When it comes to staying active, engaged, healthy and positive, winter in Pittsburgh presents some challenges. By March–or even February–our New Year’s resolutions wane and our motivation proves, at times, inconsistent. Carbs, Netflix, and our down comforters call to us, especially when the alternative is drinking the same beers in the same bars with the same friends.
Those of us who suffer from the winter blahs have often been instructed how to improve our seasonal well-being: remain socially connected, maintain physical activity, eat right, and continue to be challenged by new experiences. Oh, and get more sunlight.
While I can’t help with that last one, I have discovered an activity that costs little to no money, gets me out of the house, helps me meet new people, and challenges me physically: blues dancing. I found blues dancing the way most people do; coaxed by a friend, I arrived at Peter’s Pub one Tuesday night in July for the weekly lesson and dance hosted by Hot Metal Blues (HMB). I was told I didn’t need a partner, I didn’t need to pay, and I didn’t need to know what I was doing. Win-win-win.
For a small city, Pittsburgh has a relatively bustling social dance scene. A “social dance” is a group or couple’s dance done primarily for recreational (rather than technical) purposes. You can dance every night of the week here, and you can experience everything from square dancing to blues and everything in between. Most of these social dances are free (a few have covers) and many include a lesson beforehand.
So what, exactly, is blues dancing? Zach Frenchek, the president of HMB, describes it as “pulse-driven and grounded…usually done partnered, though solo dance is also common.” Frenchek first encountered Blues Dancing as a result of an OKCupid date. Though the couple didn’t “spark” she asked him to try blues dancing, and he was intrigued. He kept going back.
“It’s easy to pick up, but you can spend years—and I intend to spend years—improving,” Frenchek says, making the dance easily accessible to newcomers and challenging over time for regulars.
“It’s kind of like chess,” adds Jared Clemens, a HMB committee member who is also active in the Swing scene. “It’s easy to learn where the pieces move and how to move your body, but it’s hard to master it and make the dance a special one between you, your partner, and the music.”
Depending on the partners’ levels of comfort and ability, a blues dance can be intimate or not, sensual or playful or technical. Blues music is by nature varied, and the dances themselves attempt to follow the pulse and rhythm of the music. It’s “creative and communicative,” says HMB committee member Adam Handen. He also notes that while every social dance should be spontaneous and rely on both partners’ performance, blues puts more of an emphasis on these aspects than other styles.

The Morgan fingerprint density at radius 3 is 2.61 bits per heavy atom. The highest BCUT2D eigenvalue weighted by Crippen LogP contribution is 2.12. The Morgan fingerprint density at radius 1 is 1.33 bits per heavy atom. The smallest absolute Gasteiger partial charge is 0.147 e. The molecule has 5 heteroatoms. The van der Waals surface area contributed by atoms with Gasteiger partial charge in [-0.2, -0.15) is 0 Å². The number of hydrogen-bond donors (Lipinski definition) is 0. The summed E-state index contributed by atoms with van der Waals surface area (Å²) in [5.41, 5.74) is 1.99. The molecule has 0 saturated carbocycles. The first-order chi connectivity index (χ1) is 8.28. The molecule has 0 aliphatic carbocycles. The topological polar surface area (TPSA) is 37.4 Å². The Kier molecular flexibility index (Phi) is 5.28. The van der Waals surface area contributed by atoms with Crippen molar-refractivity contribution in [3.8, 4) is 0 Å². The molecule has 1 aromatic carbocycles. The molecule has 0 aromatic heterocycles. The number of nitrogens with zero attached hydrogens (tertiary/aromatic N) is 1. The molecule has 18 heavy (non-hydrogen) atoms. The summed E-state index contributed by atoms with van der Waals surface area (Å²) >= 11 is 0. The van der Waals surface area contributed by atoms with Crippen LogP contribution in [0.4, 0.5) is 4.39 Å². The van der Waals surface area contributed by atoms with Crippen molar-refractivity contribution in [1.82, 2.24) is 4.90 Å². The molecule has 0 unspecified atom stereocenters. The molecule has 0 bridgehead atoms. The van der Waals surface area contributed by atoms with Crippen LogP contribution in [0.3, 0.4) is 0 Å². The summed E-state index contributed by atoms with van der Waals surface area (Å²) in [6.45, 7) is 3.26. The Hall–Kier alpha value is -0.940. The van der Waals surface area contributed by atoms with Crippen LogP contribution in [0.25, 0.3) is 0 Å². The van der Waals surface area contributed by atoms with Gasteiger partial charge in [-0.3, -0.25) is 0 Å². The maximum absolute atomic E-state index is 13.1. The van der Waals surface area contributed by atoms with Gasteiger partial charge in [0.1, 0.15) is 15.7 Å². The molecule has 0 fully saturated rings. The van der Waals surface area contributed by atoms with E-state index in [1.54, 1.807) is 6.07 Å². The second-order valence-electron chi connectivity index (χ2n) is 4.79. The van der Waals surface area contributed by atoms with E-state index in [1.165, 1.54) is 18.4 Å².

“A lot of people describe blues as a healing dance,” Frenchek says. “Finding the community here and the experience of becoming more connected to my own body has been wonderful.”
Blues is just one style in a sea of many. Across the range of dances, the social aspect remains a major draw for those involved. Julia Chambers, a dance co-organizer for monthly CMU contra dances describes contra as “if square dancing and swing dancing had a baby, and it grew up and was awesome.” This “awesome” stylistic love child appeals to Chambers because it still offers the benefits of physical contact and human connection, but without the added (and sometimes intimidating) intimacy of blues. “I love the feeling I get when we are all moving to the music,” says fellow contra organizer and caller Gaye Fifer. “We create our own entertainment.”
It is the communities—and not necessarily the footwork—of these dances that seem to keep people coming back. “I can’t stress enough how much fun it is to go to one of these dances and how generous and kind and happy everyone is,” says Allison Burd, a co-organizer for Steel City Squares, a monthly square dancing group. “It has been so much fun to watch 17 year-old kids dancing with 70 year-olds and punk kids dancing with grandmas. The dances have really brought a lot of people together who would normally not spend time together.“
Indeed, one night at Swing City, a Saturday night event held at the Wightman School in Squirrel Hill, I watch as Nancy Snyder, a 76 year-old dancer, gets spun and dipped by a host of younger partners. Snyder has been dancing for years; now a widower, she enjoys the social aspect of dancing and attends Swing City as often as she can.